DOI: 10.1161/circ.148.suppl_1.13479 ISSN: 0009-7322

Abstract 13479: Impact of ST-Elevation Myocardial Infarction Among Hospitalized Patients With Coronary Artery Dissection: A United States Population-Based Cohort Study

Bruce Adrian Casipit, Abiodun Idowu, Hussein Al Sudani, Carlo Casipit, Matthew Nguyen, Kevin Bryan U Lo, Ola Khraisha, Aman M Amanullah
  • Physiology (medical)
  • Cardiology and Cardiovascular Medicine

Introduction: ST-Elevation myocardial infarction (STEMI) is a rare but serious complication of coronary artery dissection (CADi). There is paucity of data on the in-hospital outcomes of hospitalized patients with CADi complicated by STEMI.

Methods: We queried the National Inpatient Sample to identify patients with CADi who developed STEMI during the index hospitalization using appropriate ICD-10 codes between 2018-2020. We aim to investigate the impact of STEMI among CADi patients based on in-hospital mortality, risk for cardiogenic shock and arrythmias, utilization of coronary intervention, mechanical circulatory support, and mechanical ventilation. A multivariable logistic regression analysis was used to calculate adjusted odds ratios (ORs) for the outcomes of interest.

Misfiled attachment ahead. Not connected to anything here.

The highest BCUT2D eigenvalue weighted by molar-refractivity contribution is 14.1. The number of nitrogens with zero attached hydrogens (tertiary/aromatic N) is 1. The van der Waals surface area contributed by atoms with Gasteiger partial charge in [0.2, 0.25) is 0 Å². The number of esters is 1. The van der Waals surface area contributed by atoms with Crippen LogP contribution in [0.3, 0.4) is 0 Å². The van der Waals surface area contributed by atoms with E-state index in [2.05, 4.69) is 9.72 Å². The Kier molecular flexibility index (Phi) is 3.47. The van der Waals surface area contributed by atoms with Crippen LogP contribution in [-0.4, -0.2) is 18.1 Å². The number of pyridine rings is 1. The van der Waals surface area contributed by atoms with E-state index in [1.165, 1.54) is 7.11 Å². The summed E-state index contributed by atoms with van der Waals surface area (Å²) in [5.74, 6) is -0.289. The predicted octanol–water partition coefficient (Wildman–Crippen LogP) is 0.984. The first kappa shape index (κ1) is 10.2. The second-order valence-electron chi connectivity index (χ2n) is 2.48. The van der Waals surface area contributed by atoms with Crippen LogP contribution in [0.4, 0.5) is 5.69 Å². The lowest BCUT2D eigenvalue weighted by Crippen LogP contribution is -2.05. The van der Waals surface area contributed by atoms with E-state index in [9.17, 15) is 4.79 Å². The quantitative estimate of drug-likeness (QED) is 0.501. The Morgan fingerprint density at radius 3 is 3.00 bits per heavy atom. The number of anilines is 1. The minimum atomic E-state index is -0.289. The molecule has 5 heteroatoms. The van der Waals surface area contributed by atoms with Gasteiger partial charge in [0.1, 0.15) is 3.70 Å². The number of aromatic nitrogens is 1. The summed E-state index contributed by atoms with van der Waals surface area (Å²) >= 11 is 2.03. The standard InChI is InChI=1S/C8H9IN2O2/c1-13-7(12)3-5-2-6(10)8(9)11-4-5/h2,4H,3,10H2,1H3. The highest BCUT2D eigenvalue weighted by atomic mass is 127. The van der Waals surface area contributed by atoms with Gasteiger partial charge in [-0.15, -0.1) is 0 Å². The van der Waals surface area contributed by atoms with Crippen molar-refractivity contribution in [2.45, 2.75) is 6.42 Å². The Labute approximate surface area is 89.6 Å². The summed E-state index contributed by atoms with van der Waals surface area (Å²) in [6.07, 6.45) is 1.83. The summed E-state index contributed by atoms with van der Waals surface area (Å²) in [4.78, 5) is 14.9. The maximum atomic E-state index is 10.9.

Results: A total of 20,941 hospitalized patients with CADi were identified, of which 5.42% (1135/20,941) had concomitant STEMI during the index hospitalization. The overall in-hospital mortality rate among hospitalized patients with CADi was 6.45% (1,351/20,930). Among those with concomitant STEMI, the in-hospital mortality was significantly elevated to 18.5% (210/1,135, p= 0.00) compared to those who did not have STEMI. After adjusting for possible confounders, concomitant STEMI in CADi patients was found to be an independent significant predictor of increased risk for cardiogenic shock, development of ventricular tachycardia, ventricular fibrillation, utilization of percutaneous coronary interventions, coronary artery bypass graft, mechanical ventilation, and in-hospital mortality (Table 1).

Conclusions: STEMI among CADi patients was independently associated with poorer cardiovascular and in-hospital mortality outcomes. Therefore, prompt recognition and treatment of underlying STEMI in CADi patients is necessary to prevent adverse outcomes.

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